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Top Georgia Republicans unite against federal climate bill


Supporters stand to applaud as Georgia gubernatorial candidate Stacey Abrams speaks during a visit to the Mack Gaston Community Center in Dalton, Ga., Friday, July 29, 2022. (Matt Hamilton/Chattanooga Times Free Press via AP

Credit: Matt Hamilton

Credit: Matt Hamilton

Supporters stand to applaud as Georgia gubernatorial candidate Stacey Abrams speaks during a visit to the Mack Gaston Community Center in Dalton, Ga., Friday, July 29, 2022. (Matt Hamilton/Chattanooga Times Free Press via AP

Credit: Matt Hamilton

Credit: Matt Hamilton

The doom-and-gloom outlook contrasts sharply with Democratic optimism. Stacey Abrams praised Biden for pursuing legislation that would institute “for the first time, a true climate action plan in the U.S.” Sens. Jon Ossoff and Raphael Warnock both back the plan.

The package is a cornerstone of Biden’s economic platform. It includes an array of energy and climate proposals, health care subsidies and proposals to lower prescription drug prices worth hundreds of billions of dollars. It’s set to be financed by a new minimum tax on some large profitable corporations.

All 50 members of the Republican caucus in the Senate are expected to vote against the bill, and top GOP figures quickly attacked the measure as a tax increase that would increase government spending and undermine an already shaky economy.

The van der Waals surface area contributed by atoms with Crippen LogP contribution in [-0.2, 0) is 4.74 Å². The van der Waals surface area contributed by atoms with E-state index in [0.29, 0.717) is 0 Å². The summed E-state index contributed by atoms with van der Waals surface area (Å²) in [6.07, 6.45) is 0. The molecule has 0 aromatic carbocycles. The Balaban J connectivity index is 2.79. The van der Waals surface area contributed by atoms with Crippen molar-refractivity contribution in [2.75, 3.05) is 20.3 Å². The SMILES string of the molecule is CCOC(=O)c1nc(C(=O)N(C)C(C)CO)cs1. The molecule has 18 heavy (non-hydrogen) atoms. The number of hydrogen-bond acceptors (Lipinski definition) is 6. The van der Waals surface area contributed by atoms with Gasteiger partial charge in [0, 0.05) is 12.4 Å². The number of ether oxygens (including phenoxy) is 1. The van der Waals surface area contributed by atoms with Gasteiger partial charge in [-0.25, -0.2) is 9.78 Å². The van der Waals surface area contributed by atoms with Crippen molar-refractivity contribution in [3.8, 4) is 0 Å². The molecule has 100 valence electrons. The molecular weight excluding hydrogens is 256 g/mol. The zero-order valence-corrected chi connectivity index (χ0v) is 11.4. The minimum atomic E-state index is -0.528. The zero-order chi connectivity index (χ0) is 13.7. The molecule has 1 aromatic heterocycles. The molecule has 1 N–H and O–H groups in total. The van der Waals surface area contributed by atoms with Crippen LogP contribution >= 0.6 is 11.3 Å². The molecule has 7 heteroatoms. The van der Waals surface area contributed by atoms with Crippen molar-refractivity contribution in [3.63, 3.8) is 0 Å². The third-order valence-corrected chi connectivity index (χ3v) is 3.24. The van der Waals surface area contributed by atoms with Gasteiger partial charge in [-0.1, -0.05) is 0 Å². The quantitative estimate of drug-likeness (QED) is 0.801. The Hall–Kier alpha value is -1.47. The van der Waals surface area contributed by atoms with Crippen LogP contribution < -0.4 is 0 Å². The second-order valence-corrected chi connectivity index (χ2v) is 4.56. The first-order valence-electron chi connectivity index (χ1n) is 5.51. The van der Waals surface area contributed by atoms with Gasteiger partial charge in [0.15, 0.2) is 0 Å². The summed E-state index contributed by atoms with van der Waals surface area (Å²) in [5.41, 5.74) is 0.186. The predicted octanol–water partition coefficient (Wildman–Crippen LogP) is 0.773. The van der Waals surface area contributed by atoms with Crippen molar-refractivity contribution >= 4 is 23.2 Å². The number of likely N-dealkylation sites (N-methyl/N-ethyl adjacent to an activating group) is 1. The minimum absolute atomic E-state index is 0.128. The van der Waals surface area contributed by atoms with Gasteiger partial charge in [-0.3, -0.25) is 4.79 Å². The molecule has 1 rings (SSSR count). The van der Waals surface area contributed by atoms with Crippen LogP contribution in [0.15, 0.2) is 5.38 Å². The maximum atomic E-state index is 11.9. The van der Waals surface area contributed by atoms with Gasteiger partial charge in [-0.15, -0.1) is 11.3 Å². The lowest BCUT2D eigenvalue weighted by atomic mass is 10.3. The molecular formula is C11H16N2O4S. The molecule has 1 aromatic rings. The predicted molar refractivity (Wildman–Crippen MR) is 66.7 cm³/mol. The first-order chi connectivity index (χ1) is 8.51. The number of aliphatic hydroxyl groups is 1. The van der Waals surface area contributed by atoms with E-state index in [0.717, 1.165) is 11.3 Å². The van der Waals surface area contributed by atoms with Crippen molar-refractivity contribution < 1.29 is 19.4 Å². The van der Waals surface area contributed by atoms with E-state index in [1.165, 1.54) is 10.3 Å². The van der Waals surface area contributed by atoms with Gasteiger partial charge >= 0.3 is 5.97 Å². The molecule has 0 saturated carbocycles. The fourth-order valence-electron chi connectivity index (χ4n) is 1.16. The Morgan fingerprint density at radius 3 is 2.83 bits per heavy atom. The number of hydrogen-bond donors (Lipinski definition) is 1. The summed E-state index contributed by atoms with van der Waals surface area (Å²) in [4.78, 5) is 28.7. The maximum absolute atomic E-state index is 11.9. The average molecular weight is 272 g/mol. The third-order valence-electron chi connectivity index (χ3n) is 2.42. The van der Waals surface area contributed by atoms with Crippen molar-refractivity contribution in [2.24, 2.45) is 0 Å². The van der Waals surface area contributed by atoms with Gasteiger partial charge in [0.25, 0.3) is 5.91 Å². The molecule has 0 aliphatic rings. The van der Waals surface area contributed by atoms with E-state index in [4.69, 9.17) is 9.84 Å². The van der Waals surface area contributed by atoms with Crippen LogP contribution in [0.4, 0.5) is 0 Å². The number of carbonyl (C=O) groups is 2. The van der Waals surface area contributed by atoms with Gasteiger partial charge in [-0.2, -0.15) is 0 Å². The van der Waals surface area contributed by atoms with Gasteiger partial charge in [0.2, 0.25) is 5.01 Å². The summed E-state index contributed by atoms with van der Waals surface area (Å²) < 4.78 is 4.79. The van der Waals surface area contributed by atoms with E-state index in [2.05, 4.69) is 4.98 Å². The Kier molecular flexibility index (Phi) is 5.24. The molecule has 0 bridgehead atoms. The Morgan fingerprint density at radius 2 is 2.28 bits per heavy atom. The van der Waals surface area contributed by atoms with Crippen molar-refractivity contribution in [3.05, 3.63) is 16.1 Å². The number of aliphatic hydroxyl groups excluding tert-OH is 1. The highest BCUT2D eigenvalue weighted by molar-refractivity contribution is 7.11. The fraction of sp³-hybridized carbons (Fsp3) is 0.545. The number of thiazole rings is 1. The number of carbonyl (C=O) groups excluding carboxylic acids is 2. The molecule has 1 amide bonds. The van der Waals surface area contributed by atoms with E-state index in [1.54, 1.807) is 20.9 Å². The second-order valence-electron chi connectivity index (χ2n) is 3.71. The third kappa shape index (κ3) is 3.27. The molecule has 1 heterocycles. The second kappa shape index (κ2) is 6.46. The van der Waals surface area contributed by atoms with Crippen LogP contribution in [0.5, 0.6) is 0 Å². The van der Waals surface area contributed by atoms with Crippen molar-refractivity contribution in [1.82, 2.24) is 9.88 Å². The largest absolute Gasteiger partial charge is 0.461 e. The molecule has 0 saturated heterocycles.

Several estimates from outside groups suggest the measure wouldn’t amount to a hefty tax hike. It would raise most of the new tax revenue by imposing the minimum tax on large firms that use credits and loopholes to reduce their rates.

Sen. Kyrsten Sinema (D-Ariz.) walks into a vote on Capitol Hill in Washington, July 28, 2022. Now that Sen. Joe Manchin (D-W.Va.) is on board, the Arizona Democrat has emerged as the final holdout on Democrats’ domestic agenda. (Haiyun Jiang/The New York Times)

Sen. Kyrsten Sinema (D-Ariz.) walks into a vote on Capitol Hill in Washington, July 28, 2022. Now that Sen. Joe Manchin (D-W.Va.) is on board, the Arizona Democrat has emerged as the final holdout on Democrats’ domestic agenda. (Haiyun Jiang/The New York Times)

Sen. Kyrsten Sinema (D-Ariz.) walks into a vote on Capitol Hill in Washington, July 28, 2022. Now that Sen. Joe Manchin (D-W.Va.) is on board, the Arizona Democrat has emerged as the final holdout on Democrats’ domestic agenda. (Haiyun Jiang/The New York Times)

The GOP opposition means that Democrats will likely have to navigate the bill through a complicated budget reconciliation process with no votes to spare. They also must unite their own caucus: U.S. Sen. Kyrsten Sinema of Arizona still hasn’t endorsed the plan.

The proposal includes tax credits to increase production of renewable energy, electric vehicles and new sources of fuels to move away from carbon-based sources. It also offers farmers new incentives to shift from nitrogen fertilizer, a contributor to climate change.

Loeffler, who lost to Warnock in last year’s runoff, said farmers should be concerned the measure threatens “fossil fuel dominance” in Georgia’s agriculture industry.

“It takes resources from farmers and tries to convert them into Green New Deal farmers,” she said. “And it does nothing to address the rampant spending that’s driving up prices in this country.”





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